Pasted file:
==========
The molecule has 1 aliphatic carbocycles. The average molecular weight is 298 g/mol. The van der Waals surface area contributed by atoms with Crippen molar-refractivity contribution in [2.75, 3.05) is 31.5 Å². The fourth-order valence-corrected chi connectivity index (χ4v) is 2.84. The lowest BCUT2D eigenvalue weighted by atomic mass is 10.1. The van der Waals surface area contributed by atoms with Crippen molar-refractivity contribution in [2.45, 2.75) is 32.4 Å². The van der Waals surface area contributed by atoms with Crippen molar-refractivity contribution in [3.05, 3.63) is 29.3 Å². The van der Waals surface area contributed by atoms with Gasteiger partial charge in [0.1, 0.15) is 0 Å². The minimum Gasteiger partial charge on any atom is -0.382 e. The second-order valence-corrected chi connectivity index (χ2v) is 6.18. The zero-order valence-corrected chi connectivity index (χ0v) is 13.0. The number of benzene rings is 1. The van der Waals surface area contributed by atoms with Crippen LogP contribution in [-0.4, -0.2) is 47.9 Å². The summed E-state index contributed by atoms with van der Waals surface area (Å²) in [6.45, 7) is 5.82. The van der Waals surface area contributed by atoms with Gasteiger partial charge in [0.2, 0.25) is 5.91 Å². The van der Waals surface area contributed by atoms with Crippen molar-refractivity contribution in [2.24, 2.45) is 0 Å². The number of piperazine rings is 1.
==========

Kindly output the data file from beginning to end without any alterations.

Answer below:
The molecule has 1 aliphatic carbocycles. The average molecular weight is 298 g/mol. The van der Waals surface area contributed by atoms with Crippen molar-refractivity contribution in [2.75, 3.05) is 31.5 Å². The fourth-order valence-corrected chi connectivity index (χ4v) is 2.84. The lowest BCUT2D eigenvalue weighted by atomic mass is 10.1. The van der Waals surface area contributed by atoms with Crippen molar-refractivity contribution in [2.45, 2.75) is 32.4 Å². The van der Waals surface area contributed by atoms with Crippen molar-refractivity contribution in [3.05, 3.63) is 29.3 Å². The van der Waals surface area contributed by atoms with Gasteiger partial charge in [0.1, 0.15) is 0 Å². The minimum Gasteiger partial charge on any atom is -0.382 e. The second-order valence-corrected chi connectivity index (χ2v) is 6.18. The zero-order valence-corrected chi connectivity index (χ0v) is 13.0. The number of benzene rings is 1. The van der Waals surface area contributed by atoms with Crippen LogP contribution in [-0.4, -0.2) is 47.9 Å². The summed E-state index contributed by atoms with van der Waals surface area (Å²) in [6.45, 7) is 5.82. The van der Waals surface area contributed by atoms with Gasteiger partial charge in [0.2, 0.25) is 5.91 Å². The van der Waals surface area contributed by atoms with Crippen molar-refractivity contribution in [2.24, 2.45) is 0 Å². The number of piperazine rings is 1.